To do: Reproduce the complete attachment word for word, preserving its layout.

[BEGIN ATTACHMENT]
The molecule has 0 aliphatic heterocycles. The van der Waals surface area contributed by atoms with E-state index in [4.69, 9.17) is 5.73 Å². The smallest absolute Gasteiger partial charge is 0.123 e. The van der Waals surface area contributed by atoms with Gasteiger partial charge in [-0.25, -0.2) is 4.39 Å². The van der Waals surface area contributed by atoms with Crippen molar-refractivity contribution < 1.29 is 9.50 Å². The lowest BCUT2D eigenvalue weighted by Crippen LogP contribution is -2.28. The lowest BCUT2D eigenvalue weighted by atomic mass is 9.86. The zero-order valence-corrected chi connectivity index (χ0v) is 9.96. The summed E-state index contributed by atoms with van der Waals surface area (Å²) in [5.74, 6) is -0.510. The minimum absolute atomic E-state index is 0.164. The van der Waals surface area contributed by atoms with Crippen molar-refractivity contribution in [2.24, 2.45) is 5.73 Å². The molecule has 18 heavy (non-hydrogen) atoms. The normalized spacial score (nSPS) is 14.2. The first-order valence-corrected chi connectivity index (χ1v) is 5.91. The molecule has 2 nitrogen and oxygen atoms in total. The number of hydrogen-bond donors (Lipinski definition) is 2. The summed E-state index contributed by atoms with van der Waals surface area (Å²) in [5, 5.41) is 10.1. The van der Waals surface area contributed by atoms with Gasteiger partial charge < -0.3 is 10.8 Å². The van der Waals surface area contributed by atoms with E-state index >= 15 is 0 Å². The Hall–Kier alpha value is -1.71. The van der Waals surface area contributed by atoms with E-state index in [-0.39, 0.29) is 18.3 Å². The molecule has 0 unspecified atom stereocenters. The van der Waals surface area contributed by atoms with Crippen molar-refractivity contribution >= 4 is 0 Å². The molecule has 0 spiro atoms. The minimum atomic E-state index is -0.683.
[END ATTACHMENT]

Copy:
The molecule has 0 aliphatic heterocycles. The van der Waals surface area contributed by atoms with E-state index in [4.69, 9.17) is 5.73 Å². The smallest absolute Gasteiger partial charge is 0.123 e. The van der Waals surface area contributed by atoms with Gasteiger partial charge in [-0.25, -0.2) is 4.39 Å². The van der Waals surface area contributed by atoms with Crippen molar-refractivity contribution < 1.29 is 9.50 Å². The lowest BCUT2D eigenvalue weighted by Crippen LogP contribution is -2.28. The lowest BCUT2D eigenvalue weighted by atomic mass is 9.86. The zero-order valence-corrected chi connectivity index (χ0v) is 9.96. The summed E-state index contributed by atoms with van der Waals surface area (Å²) in [5.74, 6) is -0.510. The minimum absolute atomic E-state index is 0.164. The van der Waals surface area contributed by atoms with Crippen molar-refractivity contribution in [2.24, 2.45) is 5.73 Å². The molecule has 18 heavy (non-hydrogen) atoms. The normalized spacial score (nSPS) is 14.2. The first-order valence-corrected chi connectivity index (χ1v) is 5.91. The molecule has 2 nitrogen and oxygen atoms in total. The number of hydrogen-bond donors (Lipinski definition) is 2. The summed E-state index contributed by atoms with van der Waals surface area (Å²) in [5, 5.41) is 10.1. The van der Waals surface area contributed by atoms with Gasteiger partial charge < -0.3 is 10.8 Å². The van der Waals surface area contributed by atoms with E-state index >= 15 is 0 Å². The Hall–Kier alpha value is -1.71. The van der Waals surface area contributed by atoms with E-state index in [-0.39, 0.29) is 18.3 Å². The molecule has 0 unspecified atom stereocenters. The van der Waals surface area contributed by atoms with Crippen molar-refractivity contribution >= 4 is 0 Å². The molecule has 0 spiro atoms. The minimum atomic E-state index is -0.683.